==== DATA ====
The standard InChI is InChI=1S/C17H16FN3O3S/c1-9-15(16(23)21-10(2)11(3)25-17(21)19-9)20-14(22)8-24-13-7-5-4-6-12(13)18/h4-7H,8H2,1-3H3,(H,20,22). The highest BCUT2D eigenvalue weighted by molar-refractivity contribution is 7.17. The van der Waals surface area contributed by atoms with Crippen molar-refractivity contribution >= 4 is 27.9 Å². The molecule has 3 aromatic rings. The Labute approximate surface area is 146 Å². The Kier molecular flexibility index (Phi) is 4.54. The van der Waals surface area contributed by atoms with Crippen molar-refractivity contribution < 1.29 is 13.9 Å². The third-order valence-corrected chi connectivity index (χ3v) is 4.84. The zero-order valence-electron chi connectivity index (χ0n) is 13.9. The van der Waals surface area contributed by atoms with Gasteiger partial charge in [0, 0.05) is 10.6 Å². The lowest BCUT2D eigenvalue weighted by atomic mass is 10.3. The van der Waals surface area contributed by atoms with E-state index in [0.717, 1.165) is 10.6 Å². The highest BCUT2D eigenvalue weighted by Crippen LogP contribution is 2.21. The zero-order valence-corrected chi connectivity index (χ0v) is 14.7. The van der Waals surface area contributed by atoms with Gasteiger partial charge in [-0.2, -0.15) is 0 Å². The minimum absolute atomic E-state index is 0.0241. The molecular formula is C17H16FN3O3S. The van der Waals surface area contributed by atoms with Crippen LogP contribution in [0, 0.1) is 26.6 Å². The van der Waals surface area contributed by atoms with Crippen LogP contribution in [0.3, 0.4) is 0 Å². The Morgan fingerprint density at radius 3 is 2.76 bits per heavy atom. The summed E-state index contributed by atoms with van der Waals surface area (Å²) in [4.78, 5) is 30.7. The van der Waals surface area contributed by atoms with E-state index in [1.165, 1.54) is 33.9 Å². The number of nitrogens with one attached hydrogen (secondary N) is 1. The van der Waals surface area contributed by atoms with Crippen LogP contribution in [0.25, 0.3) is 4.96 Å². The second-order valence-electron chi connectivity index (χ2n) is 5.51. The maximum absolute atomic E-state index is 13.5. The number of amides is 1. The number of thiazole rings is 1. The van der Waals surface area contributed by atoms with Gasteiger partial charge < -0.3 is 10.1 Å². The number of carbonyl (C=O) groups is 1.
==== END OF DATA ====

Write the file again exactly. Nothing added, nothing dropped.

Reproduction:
The standard InChI is InChI=1S/C17H16FN3O3S/c1-9-15(16(23)21-10(2)11(3)25-17(21)19-9)20-14(22)8-24-13-7-5-4-6-12(13)18/h4-7H,8H2,1-3H3,(H,20,22). The highest BCUT2D eigenvalue weighted by molar-refractivity contribution is 7.17. The van der Waals surface area contributed by atoms with Crippen molar-refractivity contribution >= 4 is 27.9 Å². The molecule has 3 aromatic rings. The Labute approximate surface area is 146 Å². The Kier molecular flexibility index (Phi) is 4.54. The van der Waals surface area contributed by atoms with Crippen molar-refractivity contribution < 1.29 is 13.9 Å². The third-order valence-corrected chi connectivity index (χ3v) is 4.84. The zero-order valence-electron chi connectivity index (χ0n) is 13.9. The van der Waals surface area contributed by atoms with Gasteiger partial charge in [0, 0.05) is 10.6 Å². The lowest BCUT2D eigenvalue weighted by atomic mass is 10.3. The van der Waals surface area contributed by atoms with E-state index in [0.717, 1.165) is 10.6 Å². The highest BCUT2D eigenvalue weighted by Crippen LogP contribution is 2.21. The zero-order valence-corrected chi connectivity index (χ0v) is 14.7. The van der Waals surface area contributed by atoms with Gasteiger partial charge in [-0.2, -0.15) is 0 Å². The minimum absolute atomic E-state index is 0.0241. The molecular formula is C17H16FN3O3S. The van der Waals surface area contributed by atoms with Crippen LogP contribution in [0, 0.1) is 26.6 Å². The van der Waals surface area contributed by atoms with Crippen LogP contribution in [0.3, 0.4) is 0 Å². The Morgan fingerprint density at radius 3 is 2.76 bits per heavy atom. The summed E-state index contributed by atoms with van der Waals surface area (Å²) in [4.78, 5) is 30.7. The van der Waals surface area contributed by atoms with E-state index in [1.165, 1.54) is 33.9 Å². The number of nitrogens with one attached hydrogen (secondary N) is 1. The van der Waals surface area contributed by atoms with Crippen LogP contribution in [0.25, 0.3) is 4.96 Å². The second-order valence-electron chi connectivity index (χ2n) is 5.51. The maximum absolute atomic E-state index is 13.5. The number of amides is 1. The number of thiazole rings is 1. The van der Waals surface area contributed by atoms with Gasteiger partial charge < -0.3 is 10.1 Å². The number of carbonyl (C=O) groups is 1.